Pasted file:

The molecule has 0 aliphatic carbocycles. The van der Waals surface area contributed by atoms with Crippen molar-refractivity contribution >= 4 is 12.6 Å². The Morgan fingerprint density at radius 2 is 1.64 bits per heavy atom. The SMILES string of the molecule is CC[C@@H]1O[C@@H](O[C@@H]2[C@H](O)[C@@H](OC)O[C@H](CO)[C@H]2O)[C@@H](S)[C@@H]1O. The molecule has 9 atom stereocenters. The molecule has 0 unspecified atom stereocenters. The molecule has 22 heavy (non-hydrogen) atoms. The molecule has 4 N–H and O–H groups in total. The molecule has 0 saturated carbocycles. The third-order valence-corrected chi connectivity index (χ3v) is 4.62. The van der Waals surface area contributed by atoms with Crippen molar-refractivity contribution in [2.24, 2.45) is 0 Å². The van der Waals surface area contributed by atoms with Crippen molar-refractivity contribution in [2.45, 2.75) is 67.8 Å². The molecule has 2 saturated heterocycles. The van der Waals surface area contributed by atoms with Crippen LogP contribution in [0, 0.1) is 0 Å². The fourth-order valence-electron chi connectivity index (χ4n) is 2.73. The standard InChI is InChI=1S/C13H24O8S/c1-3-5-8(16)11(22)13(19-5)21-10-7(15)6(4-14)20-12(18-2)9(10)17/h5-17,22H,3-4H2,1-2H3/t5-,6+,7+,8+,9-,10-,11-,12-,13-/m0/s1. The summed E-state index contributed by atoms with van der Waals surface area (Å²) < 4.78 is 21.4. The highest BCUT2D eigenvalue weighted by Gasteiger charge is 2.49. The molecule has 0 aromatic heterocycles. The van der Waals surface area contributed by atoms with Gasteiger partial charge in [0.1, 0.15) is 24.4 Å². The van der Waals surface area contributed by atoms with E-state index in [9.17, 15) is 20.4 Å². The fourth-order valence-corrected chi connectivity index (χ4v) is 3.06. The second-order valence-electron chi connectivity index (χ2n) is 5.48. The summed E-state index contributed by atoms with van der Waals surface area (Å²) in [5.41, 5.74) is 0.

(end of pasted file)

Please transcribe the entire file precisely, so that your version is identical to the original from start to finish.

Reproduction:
The molecule has 0 aliphatic carbocycles. The van der Waals surface area contributed by atoms with Crippen molar-refractivity contribution >= 4 is 12.6 Å². The Morgan fingerprint density at radius 2 is 1.64 bits per heavy atom. The SMILES string of the molecule is CC[C@@H]1O[C@@H](O[C@@H]2[C@H](O)[C@@H](OC)O[C@H](CO)[C@H]2O)[C@@H](S)[C@@H]1O. The molecule has 9 atom stereocenters. The molecule has 0 unspecified atom stereocenters. The molecule has 22 heavy (non-hydrogen) atoms. The molecule has 4 N–H and O–H groups in total. The molecule has 0 saturated carbocycles. The third-order valence-corrected chi connectivity index (χ3v) is 4.62. The van der Waals surface area contributed by atoms with Crippen molar-refractivity contribution in [2.24, 2.45) is 0 Å². The van der Waals surface area contributed by atoms with Crippen molar-refractivity contribution in [2.45, 2.75) is 67.8 Å². The molecule has 2 saturated heterocycles. The van der Waals surface area contributed by atoms with Crippen LogP contribution in [0, 0.1) is 0 Å². The fourth-order valence-electron chi connectivity index (χ4n) is 2.73. The standard InChI is InChI=1S/C13H24O8S/c1-3-5-8(16)11(22)13(19-5)21-10-7(15)6(4-14)20-12(18-2)9(10)17/h5-17,22H,3-4H2,1-2H3/t5-,6+,7+,8+,9-,10-,11-,12-,13-/m0/s1. The summed E-state index contributed by atoms with van der Waals surface area (Å²) < 4.78 is 21.4. The highest BCUT2D eigenvalue weighted by Gasteiger charge is 2.49. The molecule has 0 aromatic heterocycles. The van der Waals surface area contributed by atoms with Gasteiger partial charge in [0.1, 0.15) is 24.4 Å². The van der Waals surface area contributed by atoms with E-state index in [9.17, 15) is 20.4 Å². The fourth-order valence-corrected chi connectivity index (χ4v) is 3.06. The second-order valence-electron chi connectivity index (χ2n) is 5.48. The summed E-state index contributed by atoms with van der Waals surface area (Å²) in [5.41, 5.74) is 0.